City grant to help homeowners reduce runoff

·2 min read
For some homeowners, capturing runoff can be as simple as redirecting a downspout to an area that can absorb all that water.
For some homeowners, capturing runoff can be as simple as redirecting a downspout to an area that can absorb all that water.

(CBC - image credit)

The City of Ottawa will launch a pilot program this spring to help homeowners capture more stormwater on their own properties, diverting runoff from city sewers and helping keep gardens green.

Homeowners in neighbourhoods inside the Greenbelt, as well as some parts of Orléans, will be able to apply for a free professional consultations that will give them ideas for retrofits.

Financial incentives of up to $5,000 will also be available to help some homeowners cover the cost of installing permeable driveways, rain gardens or "soakaway pits" where water can be absorbed, as well as redirecting downspouts.

The grants will be available to those in the Westboro and Pinecrest Creek areas, as well as homes near waterways in the east end including Green's and Bilberry creeks, the focus of studies in 2011 and 2019.

Those studies looked at the poor water quality in creeks, erosion, flooding and beach closures that occurred downstream from older neighbourhoods that weren't built with stormwater ponds, now commonplace in newer subdivisions.

"Encouraging homeowners to manage runoff on their properties offers the most cost-effective opportunity for stormwater management," Julia Robinson told the city's standing committee on environmental protection, water and waste management on Tuesday.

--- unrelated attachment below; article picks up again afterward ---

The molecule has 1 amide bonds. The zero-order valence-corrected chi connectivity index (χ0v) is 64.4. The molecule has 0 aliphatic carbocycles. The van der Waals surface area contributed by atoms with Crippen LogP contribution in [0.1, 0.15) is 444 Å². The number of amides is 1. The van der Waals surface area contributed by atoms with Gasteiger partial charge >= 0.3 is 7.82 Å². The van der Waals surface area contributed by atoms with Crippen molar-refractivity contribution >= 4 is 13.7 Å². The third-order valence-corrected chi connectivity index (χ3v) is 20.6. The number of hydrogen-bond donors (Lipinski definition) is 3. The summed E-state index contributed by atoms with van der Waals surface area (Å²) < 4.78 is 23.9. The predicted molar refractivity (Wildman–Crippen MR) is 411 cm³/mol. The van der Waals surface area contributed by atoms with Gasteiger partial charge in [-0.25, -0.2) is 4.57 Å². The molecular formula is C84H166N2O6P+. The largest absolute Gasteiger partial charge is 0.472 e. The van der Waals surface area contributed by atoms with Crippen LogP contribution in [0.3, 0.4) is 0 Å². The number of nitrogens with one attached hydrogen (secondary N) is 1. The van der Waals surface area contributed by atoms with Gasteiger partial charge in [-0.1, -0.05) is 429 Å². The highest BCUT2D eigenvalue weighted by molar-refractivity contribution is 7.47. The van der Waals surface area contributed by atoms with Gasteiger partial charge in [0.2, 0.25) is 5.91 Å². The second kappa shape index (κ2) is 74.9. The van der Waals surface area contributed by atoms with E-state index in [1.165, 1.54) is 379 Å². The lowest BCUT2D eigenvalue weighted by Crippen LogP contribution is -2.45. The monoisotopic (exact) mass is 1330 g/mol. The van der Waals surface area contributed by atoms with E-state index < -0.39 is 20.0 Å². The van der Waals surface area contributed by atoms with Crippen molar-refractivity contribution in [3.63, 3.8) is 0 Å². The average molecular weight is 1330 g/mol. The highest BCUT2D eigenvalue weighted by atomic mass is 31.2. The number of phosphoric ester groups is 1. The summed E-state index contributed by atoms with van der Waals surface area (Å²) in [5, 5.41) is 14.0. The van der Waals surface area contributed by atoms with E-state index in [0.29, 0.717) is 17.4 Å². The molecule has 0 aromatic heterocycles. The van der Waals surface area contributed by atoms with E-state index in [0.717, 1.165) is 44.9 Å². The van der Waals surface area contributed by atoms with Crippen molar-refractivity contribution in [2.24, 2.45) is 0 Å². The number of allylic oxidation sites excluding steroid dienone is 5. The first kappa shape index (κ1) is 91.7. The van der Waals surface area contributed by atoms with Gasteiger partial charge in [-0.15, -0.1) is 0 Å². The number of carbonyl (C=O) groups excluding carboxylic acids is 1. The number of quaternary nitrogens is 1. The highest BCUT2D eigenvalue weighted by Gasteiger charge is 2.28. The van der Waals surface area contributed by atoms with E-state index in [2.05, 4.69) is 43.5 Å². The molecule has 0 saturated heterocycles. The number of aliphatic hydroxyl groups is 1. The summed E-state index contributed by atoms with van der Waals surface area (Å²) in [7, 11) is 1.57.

Training landscapers

City staff acknowledged it can be hard to motivate residents to retrofit their properties for environmental reasons without incentives, so they analyzed 75 similar projects in North America for ideas.

Ottawa's stormwater pilot project is to last two years, during which time city staff expect their total budget of $750,000 to finance 125 projects. They plan to report back in the fall of 2023 with ideas on how to keep the program going long-term.

City of Ottawa
City of Ottawa

In the meantime, staff say even those areas that aren't eligible for the grants could see some benefit, thanks to a public awareness campaign that could help more DIY-inclined homeowners retrofit their own yards.

The city will also subsidize a training program offered by Landscape Ontario to train local landscapers to incorporate stormwater mitigation into their designs.

"Love it, love it, love it," said Coun. Keith Egli, whose Knoxdale-Merivale ward residents will be eligible for the retrofit grants. "I think this is a great program. If we have to kind of sugar-coat it and call it landscaping as opposed to good environmental stewardship, if it works, it works."

The pilot project goes to city council for approval on Feb. 24.